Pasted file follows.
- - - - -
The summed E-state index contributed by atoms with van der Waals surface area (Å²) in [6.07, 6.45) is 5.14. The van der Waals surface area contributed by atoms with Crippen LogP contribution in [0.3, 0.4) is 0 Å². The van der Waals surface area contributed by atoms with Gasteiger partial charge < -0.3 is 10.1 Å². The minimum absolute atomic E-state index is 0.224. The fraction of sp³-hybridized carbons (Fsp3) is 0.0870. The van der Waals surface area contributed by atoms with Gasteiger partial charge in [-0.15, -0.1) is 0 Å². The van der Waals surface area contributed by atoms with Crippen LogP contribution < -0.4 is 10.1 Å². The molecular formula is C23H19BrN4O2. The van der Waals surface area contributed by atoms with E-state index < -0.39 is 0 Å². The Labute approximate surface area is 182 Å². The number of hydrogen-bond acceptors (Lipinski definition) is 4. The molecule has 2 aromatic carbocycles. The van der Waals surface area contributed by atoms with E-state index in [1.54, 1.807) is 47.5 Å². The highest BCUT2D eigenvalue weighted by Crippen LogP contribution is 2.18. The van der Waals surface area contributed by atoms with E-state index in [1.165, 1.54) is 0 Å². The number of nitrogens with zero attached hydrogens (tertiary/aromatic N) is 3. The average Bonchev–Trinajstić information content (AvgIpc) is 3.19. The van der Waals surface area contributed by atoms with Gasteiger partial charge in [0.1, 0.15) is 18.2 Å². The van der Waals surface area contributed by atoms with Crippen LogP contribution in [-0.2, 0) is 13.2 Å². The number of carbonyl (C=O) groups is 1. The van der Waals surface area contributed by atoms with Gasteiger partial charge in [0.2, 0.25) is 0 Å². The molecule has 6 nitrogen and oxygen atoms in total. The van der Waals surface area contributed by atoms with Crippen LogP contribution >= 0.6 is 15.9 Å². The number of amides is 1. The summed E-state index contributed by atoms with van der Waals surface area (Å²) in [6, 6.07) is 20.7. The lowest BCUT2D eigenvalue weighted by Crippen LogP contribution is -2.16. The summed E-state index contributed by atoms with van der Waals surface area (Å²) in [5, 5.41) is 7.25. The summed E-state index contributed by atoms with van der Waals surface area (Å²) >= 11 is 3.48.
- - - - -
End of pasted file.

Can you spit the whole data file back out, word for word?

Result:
The summed E-state index contributed by atoms with van der Waals surface area (Å²) in [6.07, 6.45) is 5.14. The van der Waals surface area contributed by atoms with Crippen LogP contribution in [0.3, 0.4) is 0 Å². The van der Waals surface area contributed by atoms with Gasteiger partial charge < -0.3 is 10.1 Å². The minimum absolute atomic E-state index is 0.224. The fraction of sp³-hybridized carbons (Fsp3) is 0.0870. The van der Waals surface area contributed by atoms with Gasteiger partial charge in [-0.15, -0.1) is 0 Å². The van der Waals surface area contributed by atoms with Crippen LogP contribution < -0.4 is 10.1 Å². The molecular formula is C23H19BrN4O2. The van der Waals surface area contributed by atoms with E-state index < -0.39 is 0 Å². The Labute approximate surface area is 182 Å². The number of hydrogen-bond acceptors (Lipinski definition) is 4. The molecule has 2 aromatic carbocycles. The van der Waals surface area contributed by atoms with E-state index in [1.54, 1.807) is 47.5 Å². The highest BCUT2D eigenvalue weighted by Crippen LogP contribution is 2.18. The van der Waals surface area contributed by atoms with E-state index in [1.165, 1.54) is 0 Å². The number of nitrogens with zero attached hydrogens (tertiary/aromatic N) is 3. The average Bonchev–Trinajstić information content (AvgIpc) is 3.19. The van der Waals surface area contributed by atoms with Gasteiger partial charge in [0.1, 0.15) is 18.2 Å². The van der Waals surface area contributed by atoms with Crippen LogP contribution in [-0.2, 0) is 13.2 Å². The number of carbonyl (C=O) groups is 1. The van der Waals surface area contributed by atoms with Gasteiger partial charge in [0.2, 0.25) is 0 Å². The molecule has 6 nitrogen and oxygen atoms in total. The van der Waals surface area contributed by atoms with Crippen LogP contribution >= 0.6 is 15.9 Å². The number of amides is 1. The summed E-state index contributed by atoms with van der Waals surface area (Å²) in [6, 6.07) is 20.7. The lowest BCUT2D eigenvalue weighted by Crippen LogP contribution is -2.16. The summed E-state index contributed by atoms with van der Waals surface area (Å²) in [5, 5.41) is 7.25. The summed E-state index contributed by atoms with van der Waals surface area (Å²) >= 11 is 3.48.